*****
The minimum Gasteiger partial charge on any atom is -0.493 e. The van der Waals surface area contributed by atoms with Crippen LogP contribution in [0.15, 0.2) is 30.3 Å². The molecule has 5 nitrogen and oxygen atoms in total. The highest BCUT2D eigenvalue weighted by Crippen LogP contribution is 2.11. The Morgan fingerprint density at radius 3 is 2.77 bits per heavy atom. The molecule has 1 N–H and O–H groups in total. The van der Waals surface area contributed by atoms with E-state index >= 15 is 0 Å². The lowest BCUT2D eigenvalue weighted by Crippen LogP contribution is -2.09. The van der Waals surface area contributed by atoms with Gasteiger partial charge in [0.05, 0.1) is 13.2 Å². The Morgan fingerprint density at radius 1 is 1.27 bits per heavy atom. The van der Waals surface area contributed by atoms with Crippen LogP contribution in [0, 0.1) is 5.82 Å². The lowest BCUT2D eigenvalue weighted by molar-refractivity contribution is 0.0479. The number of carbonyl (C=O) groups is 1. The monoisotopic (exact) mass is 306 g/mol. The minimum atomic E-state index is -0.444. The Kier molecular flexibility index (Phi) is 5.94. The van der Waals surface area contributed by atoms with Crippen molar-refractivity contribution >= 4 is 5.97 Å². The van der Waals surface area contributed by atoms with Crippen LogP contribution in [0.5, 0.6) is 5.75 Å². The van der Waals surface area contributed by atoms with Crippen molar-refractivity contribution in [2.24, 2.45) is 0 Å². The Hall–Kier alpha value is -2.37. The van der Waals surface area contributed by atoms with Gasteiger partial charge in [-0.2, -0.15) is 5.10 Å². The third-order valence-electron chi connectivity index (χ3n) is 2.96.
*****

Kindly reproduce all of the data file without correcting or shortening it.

The minimum Gasteiger partial charge on any atom is -0.493 e. The van der Waals surface area contributed by atoms with Crippen LogP contribution in [0.15, 0.2) is 30.3 Å². The molecule has 5 nitrogen and oxygen atoms in total. The highest BCUT2D eigenvalue weighted by Crippen LogP contribution is 2.11. The Morgan fingerprint density at radius 3 is 2.77 bits per heavy atom. The molecule has 1 N–H and O–H groups in total. The van der Waals surface area contributed by atoms with E-state index >= 15 is 0 Å². The lowest BCUT2D eigenvalue weighted by Crippen LogP contribution is -2.09. The van der Waals surface area contributed by atoms with Gasteiger partial charge in [0.05, 0.1) is 13.2 Å². The Morgan fingerprint density at radius 1 is 1.27 bits per heavy atom. The van der Waals surface area contributed by atoms with Crippen LogP contribution in [0, 0.1) is 5.82 Å². The lowest BCUT2D eigenvalue weighted by molar-refractivity contribution is 0.0479. The number of carbonyl (C=O) groups is 1. The monoisotopic (exact) mass is 306 g/mol. The minimum atomic E-state index is -0.444. The Kier molecular flexibility index (Phi) is 5.94. The van der Waals surface area contributed by atoms with Crippen molar-refractivity contribution >= 4 is 5.97 Å². The van der Waals surface area contributed by atoms with Crippen LogP contribution in [0.5, 0.6) is 5.75 Å². The van der Waals surface area contributed by atoms with Crippen molar-refractivity contribution in [2.24, 2.45) is 0 Å². The Hall–Kier alpha value is -2.37. The van der Waals surface area contributed by atoms with Gasteiger partial charge in [-0.2, -0.15) is 5.10 Å². The third-order valence-electron chi connectivity index (χ3n) is 2.96.